Titles in French Translation
A title has a very important role to play in a text. It is a window or an invitation into the text. By providing information about the theme and the subject matter of the text it seeks to engage the attention of a prospective reader. An author always puts special care when choosing titles for his or her works; it is only natural that the translator should also reciprocate that care and attentiveness. Titles in French translation are very critical. They should be handled last, that is, after the entire text has been translated. Following this technique will ensure that the French translator has first got a grasp of the subject-matter of the text. Grasp over the subject-matter will enable the translator to come up with a valid title.
Titles in French translation allow more flexibility than the content of the text itself. A translator can use any of the strategies like literal translation, transposition, modulation, equivalence or even adaptation to render titles. Literal or word for word translation is used in the absence of structural and cultural barriers. But the French translator must possess the ability to discern between the literal and the idiomatic use of a word. Using transposition for titles in French translation will make the title more idiomatic, and hence more in tune with the natural rhythms of the target language.
Modulation can be used for stylistic and semantic reasons. It may help to maintain phonetic resemblances between the titles in the source and the target languages; it may help to preserve puns. However, puns in titles are generally very hard to reproduce in titles in French translation. Equivalence can be adopted to render titles that use idioms and cliches. Adaptation usually is the last resort and should be used in case cultural differences prevent a literal translation from being understood in the target language.
When adaptation is applied to titles in French translation, the end-product is usually very far from the original. It is as if translation has been replaced by transcreation. This tendency is especially marked when a celebrated author in one language translates the work of a celebrated author from another language. When Christopher Fry chooses to call his translation of Anouilh’s L’Invitation au chateau’ Rings around the Moon’, he has indeed moved very far from the original. It will be difficult for a reader to associate the two books to each other.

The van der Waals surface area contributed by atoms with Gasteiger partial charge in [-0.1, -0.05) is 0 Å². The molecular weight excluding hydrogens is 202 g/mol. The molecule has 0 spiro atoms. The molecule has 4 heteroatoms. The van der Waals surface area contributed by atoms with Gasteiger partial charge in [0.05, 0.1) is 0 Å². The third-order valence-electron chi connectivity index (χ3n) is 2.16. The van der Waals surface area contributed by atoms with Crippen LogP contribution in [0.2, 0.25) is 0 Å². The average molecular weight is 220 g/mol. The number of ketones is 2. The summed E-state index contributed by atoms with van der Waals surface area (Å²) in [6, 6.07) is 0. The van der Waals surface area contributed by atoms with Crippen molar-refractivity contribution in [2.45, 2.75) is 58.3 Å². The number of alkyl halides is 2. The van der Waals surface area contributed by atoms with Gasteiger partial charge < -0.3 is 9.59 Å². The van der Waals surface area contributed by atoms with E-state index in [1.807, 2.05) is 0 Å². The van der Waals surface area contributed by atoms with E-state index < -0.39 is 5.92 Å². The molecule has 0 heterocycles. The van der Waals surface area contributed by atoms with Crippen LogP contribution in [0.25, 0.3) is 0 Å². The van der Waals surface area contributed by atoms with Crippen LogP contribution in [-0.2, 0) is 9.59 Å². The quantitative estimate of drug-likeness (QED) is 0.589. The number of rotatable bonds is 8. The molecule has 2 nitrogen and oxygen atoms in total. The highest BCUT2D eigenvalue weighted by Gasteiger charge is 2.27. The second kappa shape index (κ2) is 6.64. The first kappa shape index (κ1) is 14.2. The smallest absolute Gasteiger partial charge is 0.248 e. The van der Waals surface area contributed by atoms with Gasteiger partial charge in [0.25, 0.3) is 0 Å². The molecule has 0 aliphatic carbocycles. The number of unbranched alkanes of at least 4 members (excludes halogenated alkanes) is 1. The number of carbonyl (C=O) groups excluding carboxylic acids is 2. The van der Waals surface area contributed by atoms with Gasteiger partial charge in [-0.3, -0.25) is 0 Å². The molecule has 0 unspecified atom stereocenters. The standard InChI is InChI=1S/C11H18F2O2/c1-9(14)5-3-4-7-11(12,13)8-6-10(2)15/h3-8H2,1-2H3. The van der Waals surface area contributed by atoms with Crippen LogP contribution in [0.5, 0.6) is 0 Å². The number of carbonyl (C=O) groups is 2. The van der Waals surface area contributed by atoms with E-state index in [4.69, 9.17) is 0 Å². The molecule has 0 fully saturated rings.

The French translator must remember that French and English preferences for titles differ quite dramatically. The French like brief titles with nouns, for example, Les Essais’, Les Meditations’, Une Vie’, Le Rire’, etc. The English, on the other hand, like long titles with verbs. Sometimes their titles are as long as sentences, as for example, She Stops to Conquer’, The Importance of Being Earnest’, Where Angels Fear to Tread’. Therefore, the French titles “Le Choix d’un mari” and “L’Education des masses” will be more accepdiv to English ears if they are translated as “Choosing a Husband” and “Educating the Masses” rather than “The Choice of a Husband” or “The Education of the Masses”.
French titles often seem too ordinary and abstract, and the tendency is making them more explanatory in English translation. Thus we have titles such as The Lost Domain’ for Alain Fournier’s “Le Grand Meaulnes” or “The Order of Things” for Michel Foucault’s “Les Mots et les choses”. Sometimes, though rarely, a translated title comes out more powerful than the original one.